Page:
Daily Digest: Real Madrid partner with Samsung to produce Twitter video
Social media is one of the hottest topics around at the moment.
From data privacy to discussions around which platforms are floundering and in need of new ideas, social media is all the rage. But it’s also pretty crucial to how brands, clubs and leagues interact with the public by now. And so despite the negative news stories, we’re still using Facebook, Twitter, Instagram and Snapchat, and it’s still an important area of strategy for anyone looking to engage with fans.
Samsung sponsors Real Madrid videos on Twitter (Sports Pro)
Samsung is sponsoring videos for Real Madrid on Twitter. The one-year agreement will include ‘in-stream video sponsorships’ which will include interviews with the European champions’ players, access to comments from the dressing room, press conference material, legendary goals and training footage.
It’s yet another example of football clubs searching for sponsors for the social media videos which they produce on a daily basis to their millions of fans. They’re going to produce that content anyway, now they want some extra cash for doing so.
How Euroleague basketball gets social media right (Fox Sports)
A look into the social media strategy of a team or a league is always enlightening, and this is no different from Fox Sports, who have looked into how Euroleague basketball has been able to grow its following and engagement on social media of late.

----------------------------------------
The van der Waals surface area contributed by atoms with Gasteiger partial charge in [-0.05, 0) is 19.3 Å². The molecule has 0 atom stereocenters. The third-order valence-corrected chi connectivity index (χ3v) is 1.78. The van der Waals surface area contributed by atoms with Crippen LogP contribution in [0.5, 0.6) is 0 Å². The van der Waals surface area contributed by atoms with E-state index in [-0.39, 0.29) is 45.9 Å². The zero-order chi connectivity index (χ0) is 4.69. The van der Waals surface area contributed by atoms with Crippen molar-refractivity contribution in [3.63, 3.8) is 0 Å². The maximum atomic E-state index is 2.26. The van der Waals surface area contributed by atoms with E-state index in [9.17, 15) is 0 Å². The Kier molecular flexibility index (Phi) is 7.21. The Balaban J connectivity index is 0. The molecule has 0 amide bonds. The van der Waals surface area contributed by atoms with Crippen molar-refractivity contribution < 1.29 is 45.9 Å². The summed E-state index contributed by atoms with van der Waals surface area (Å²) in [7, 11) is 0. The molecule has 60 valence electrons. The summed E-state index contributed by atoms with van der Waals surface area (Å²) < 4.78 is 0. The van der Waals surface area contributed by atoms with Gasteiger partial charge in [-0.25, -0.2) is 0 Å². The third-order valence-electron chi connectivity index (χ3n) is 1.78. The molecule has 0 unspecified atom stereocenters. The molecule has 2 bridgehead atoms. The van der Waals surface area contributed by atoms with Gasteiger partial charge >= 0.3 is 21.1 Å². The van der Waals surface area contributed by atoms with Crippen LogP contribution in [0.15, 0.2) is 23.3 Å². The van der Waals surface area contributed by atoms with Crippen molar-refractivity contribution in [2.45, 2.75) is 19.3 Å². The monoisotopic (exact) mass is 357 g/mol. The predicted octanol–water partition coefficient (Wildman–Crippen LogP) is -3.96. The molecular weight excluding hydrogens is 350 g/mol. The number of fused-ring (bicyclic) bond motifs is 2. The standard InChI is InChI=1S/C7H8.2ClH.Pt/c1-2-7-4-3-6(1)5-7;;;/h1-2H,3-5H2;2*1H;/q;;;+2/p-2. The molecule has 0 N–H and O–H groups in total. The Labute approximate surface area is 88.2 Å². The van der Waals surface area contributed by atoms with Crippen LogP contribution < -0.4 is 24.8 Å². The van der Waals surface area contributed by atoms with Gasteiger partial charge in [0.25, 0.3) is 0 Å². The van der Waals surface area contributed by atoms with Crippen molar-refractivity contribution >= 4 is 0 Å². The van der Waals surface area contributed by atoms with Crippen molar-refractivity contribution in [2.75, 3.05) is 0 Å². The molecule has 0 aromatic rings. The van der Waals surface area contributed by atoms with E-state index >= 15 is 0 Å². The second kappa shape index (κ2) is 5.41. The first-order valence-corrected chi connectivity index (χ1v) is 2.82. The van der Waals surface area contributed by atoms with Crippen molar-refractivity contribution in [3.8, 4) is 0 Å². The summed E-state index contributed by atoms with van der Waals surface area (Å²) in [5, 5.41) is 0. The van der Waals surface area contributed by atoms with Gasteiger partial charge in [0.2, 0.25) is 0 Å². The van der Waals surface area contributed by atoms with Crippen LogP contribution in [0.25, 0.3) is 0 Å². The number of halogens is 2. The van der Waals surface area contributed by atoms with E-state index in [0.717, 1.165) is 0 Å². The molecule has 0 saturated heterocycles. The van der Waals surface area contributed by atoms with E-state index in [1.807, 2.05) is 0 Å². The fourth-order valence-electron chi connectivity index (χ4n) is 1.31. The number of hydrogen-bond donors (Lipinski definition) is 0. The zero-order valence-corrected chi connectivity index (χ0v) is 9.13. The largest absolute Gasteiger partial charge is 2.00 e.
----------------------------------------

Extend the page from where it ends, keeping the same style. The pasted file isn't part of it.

The league is seeing great results, and it’s a reminder that the sport is alive and well outside the US: there are plenty of decent leagues and passionate fans in Europe.
Today, FIFA announced that the eWorld Cup will take place in May after qualifying rounds in late April.
The eMLS, meanwhile, has already crowned its first winner, and it was Houston Dynamo player, Kid M3Mito who won the day, beating LyesMTL of the Montreal Impact.
How Adidas will create video for every Boston marathon runner (Marketing Dive)
The Boston marathon is a world famous event, and for a sportswear brand like Adidas it’s vital to get involved.
It’s not just that the marathon is an major event, but it’s also because it’s a participation event, too: beyond the elite, tens of thousands of people will take part.
The brand will create personalised videos for each and every one of them, using RFID tags within race bibs. It is an initiative to celebrate the company’s 30-year partnership with the Boston marathon, as well as part of the Adidas Here to Create campaign. It fits in nicely: a participation event in which everyone’s a creator. It promises to enhance the experience for everyone involved.
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